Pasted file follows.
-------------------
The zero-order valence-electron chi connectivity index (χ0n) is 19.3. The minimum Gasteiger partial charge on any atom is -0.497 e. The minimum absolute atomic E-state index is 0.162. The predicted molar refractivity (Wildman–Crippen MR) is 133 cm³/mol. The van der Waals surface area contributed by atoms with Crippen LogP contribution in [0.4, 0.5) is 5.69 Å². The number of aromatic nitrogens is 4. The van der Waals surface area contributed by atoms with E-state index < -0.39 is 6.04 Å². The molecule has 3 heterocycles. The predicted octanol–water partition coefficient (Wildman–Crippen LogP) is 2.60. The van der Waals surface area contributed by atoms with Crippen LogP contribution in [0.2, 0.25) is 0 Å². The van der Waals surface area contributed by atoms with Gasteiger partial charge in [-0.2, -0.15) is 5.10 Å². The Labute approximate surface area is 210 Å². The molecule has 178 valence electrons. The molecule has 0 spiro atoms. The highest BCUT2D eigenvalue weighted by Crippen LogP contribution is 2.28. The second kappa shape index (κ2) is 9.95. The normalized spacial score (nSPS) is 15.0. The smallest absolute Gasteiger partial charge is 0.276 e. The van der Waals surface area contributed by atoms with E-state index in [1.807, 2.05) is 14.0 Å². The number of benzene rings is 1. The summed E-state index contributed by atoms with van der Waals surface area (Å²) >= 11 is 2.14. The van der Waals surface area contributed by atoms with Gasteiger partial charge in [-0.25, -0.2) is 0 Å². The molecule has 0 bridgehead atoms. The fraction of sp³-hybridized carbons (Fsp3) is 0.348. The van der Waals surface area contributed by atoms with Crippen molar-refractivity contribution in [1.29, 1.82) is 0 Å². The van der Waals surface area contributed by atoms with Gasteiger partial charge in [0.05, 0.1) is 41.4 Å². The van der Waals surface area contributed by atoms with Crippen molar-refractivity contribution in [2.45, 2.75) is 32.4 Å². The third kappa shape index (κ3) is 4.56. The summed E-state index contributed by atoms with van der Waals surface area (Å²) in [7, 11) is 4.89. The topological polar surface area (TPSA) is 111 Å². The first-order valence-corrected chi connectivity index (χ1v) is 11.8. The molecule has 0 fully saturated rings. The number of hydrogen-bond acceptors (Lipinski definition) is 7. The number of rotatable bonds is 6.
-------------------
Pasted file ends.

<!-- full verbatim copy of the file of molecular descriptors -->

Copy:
The zero-order valence-electron chi connectivity index (χ0n) is 19.3. The minimum Gasteiger partial charge on any atom is -0.497 e. The minimum absolute atomic E-state index is 0.162. The predicted molar refractivity (Wildman–Crippen MR) is 133 cm³/mol. The van der Waals surface area contributed by atoms with Crippen LogP contribution in [0.4, 0.5) is 5.69 Å². The number of aromatic nitrogens is 4. The van der Waals surface area contributed by atoms with E-state index < -0.39 is 6.04 Å². The molecule has 3 heterocycles. The predicted octanol–water partition coefficient (Wildman–Crippen LogP) is 2.60. The van der Waals surface area contributed by atoms with Crippen LogP contribution in [0.2, 0.25) is 0 Å². The van der Waals surface area contributed by atoms with Gasteiger partial charge in [-0.2, -0.15) is 5.10 Å². The Labute approximate surface area is 210 Å². The molecule has 178 valence electrons. The molecule has 0 spiro atoms. The highest BCUT2D eigenvalue weighted by Crippen LogP contribution is 2.28. The second kappa shape index (κ2) is 9.95. The normalized spacial score (nSPS) is 15.0. The smallest absolute Gasteiger partial charge is 0.276 e. The van der Waals surface area contributed by atoms with E-state index in [1.807, 2.05) is 14.0 Å². The number of benzene rings is 1. The summed E-state index contributed by atoms with van der Waals surface area (Å²) >= 11 is 2.14. The van der Waals surface area contributed by atoms with Gasteiger partial charge in [-0.25, -0.2) is 0 Å². The molecule has 0 bridgehead atoms. The fraction of sp³-hybridized carbons (Fsp3) is 0.348. The van der Waals surface area contributed by atoms with Crippen molar-refractivity contribution in [1.29, 1.82) is 0 Å². The van der Waals surface area contributed by atoms with Gasteiger partial charge in [0.05, 0.1) is 41.4 Å². The van der Waals surface area contributed by atoms with Crippen molar-refractivity contribution in [2.45, 2.75) is 32.4 Å². The third kappa shape index (κ3) is 4.56. The summed E-state index contributed by atoms with van der Waals surface area (Å²) in [7, 11) is 4.89. The topological polar surface area (TPSA) is 111 Å². The first-order valence-corrected chi connectivity index (χ1v) is 11.8. The molecule has 0 fully saturated rings. The number of hydrogen-bond acceptors (Lipinski definition) is 7. The number of rotatable bonds is 6.